30Aug Update on AGM: November 9/10: Regency Hotel, Dublin

Friday Evening, Nov. 9th, 7.30pm:  Address by Peter McVerry: “Justice in Society and in Church”.   This session is open to all.

Saturday: 9.00am:  Session confined to priests.  This will deal with Association business.  In particular we hope to present a draft constitution to the meeting for approval.

Saturday: 11.00am:  This session will be an open one, with lay and clergy welcome.  It will deal with the question: Where do we as an Association go from here.  The main speaker will be Tony Flannery, and there will be plenty of time for contributions from the floor.

The AGM will end at about 12.45pm. We will need to have an idea of how many will stay for lunch, so we will have a registering facility available on the website a few weeks in advance.

7 Responses

  1. Kevin

    Wishing you all the best and every success with your meeting.

    Will be praying for you all asking the Holy Spirit enlighten and guide each and all there.

    As the Claddagh suggests, “In Love and friendship may you reign.”

    Salam

  2. Jane Forde

    I am delighted to read that your session on Saturday at 11a.m. is open to lay people as well as clergy and I am particularly pleased by the point that there will be plenty of time for contributions from the floor at this session. As lay people too few church gatherings allow us speak. (Listening seems our more usual role.)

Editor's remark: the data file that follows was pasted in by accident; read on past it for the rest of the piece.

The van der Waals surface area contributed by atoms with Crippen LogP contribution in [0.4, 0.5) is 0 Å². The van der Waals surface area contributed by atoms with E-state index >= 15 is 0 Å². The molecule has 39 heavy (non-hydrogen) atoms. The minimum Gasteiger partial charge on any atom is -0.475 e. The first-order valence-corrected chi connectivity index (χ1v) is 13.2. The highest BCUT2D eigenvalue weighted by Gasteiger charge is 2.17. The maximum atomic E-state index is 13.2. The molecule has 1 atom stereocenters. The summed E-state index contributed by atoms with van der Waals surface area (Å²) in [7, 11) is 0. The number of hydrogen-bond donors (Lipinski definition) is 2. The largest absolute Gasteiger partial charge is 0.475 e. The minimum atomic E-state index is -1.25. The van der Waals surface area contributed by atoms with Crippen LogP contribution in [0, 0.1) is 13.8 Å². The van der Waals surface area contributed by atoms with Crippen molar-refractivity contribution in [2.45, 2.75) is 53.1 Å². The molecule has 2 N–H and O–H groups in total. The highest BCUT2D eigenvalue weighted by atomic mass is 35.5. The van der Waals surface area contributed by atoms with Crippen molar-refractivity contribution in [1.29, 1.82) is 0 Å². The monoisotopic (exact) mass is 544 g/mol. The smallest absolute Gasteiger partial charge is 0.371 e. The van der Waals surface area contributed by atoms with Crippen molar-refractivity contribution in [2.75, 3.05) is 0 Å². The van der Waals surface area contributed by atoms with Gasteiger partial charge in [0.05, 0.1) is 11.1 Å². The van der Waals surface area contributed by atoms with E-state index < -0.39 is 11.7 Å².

If it’s not too late – might I suggest – that perhaps you would invite the Papal Nuncio to attend this session to hear what those of us, who would like to engage with him and who also regard ourselves as ‘authentic catholics’, would like to share with him about our hopes, ideas and plans for renewal in the Irish church at this time.
    I heard him speak recently where he told us he had learned so much while with groups at Knock, Croagh Patrick and Youth 2000 in Clonmacnoise. But what struck me was what a great shame it would be if he only prayed with and conversed with church groups, many of whom, share the exact same view of the problems and the solutions as himself.
    Also if he only participates in celebratory occasions (such as the Eucharistic Congress or Knock Novena) how can he possible appreciate ‘ordinary church occasions’ in parishes? As those of us involved in parishes know, mass on christmas night, which is full of people delighted to be there, is very different to mass on the third Sunday of lent, when often only a sprinkling of people are present- sadly, mostly the elderly of our communities.
    Your meeting in Dublin will I’m sure have many people – 1000 clergy (ACP members) and it’s lay movement – who would be more than willing to engage respectfully and honestly with Archbishop Brown on this occasion, giving him another perspective on what committed catholic people in Ireland today believe about renewal in their church.
    For him to try and shape a credible path forward for the Irish church without at least this breath of engagement is to postpone, I believe, starting the process of finding a solution to the crisis in the Irish church, for at least another generation of people.

  3. Maureen Mulvaney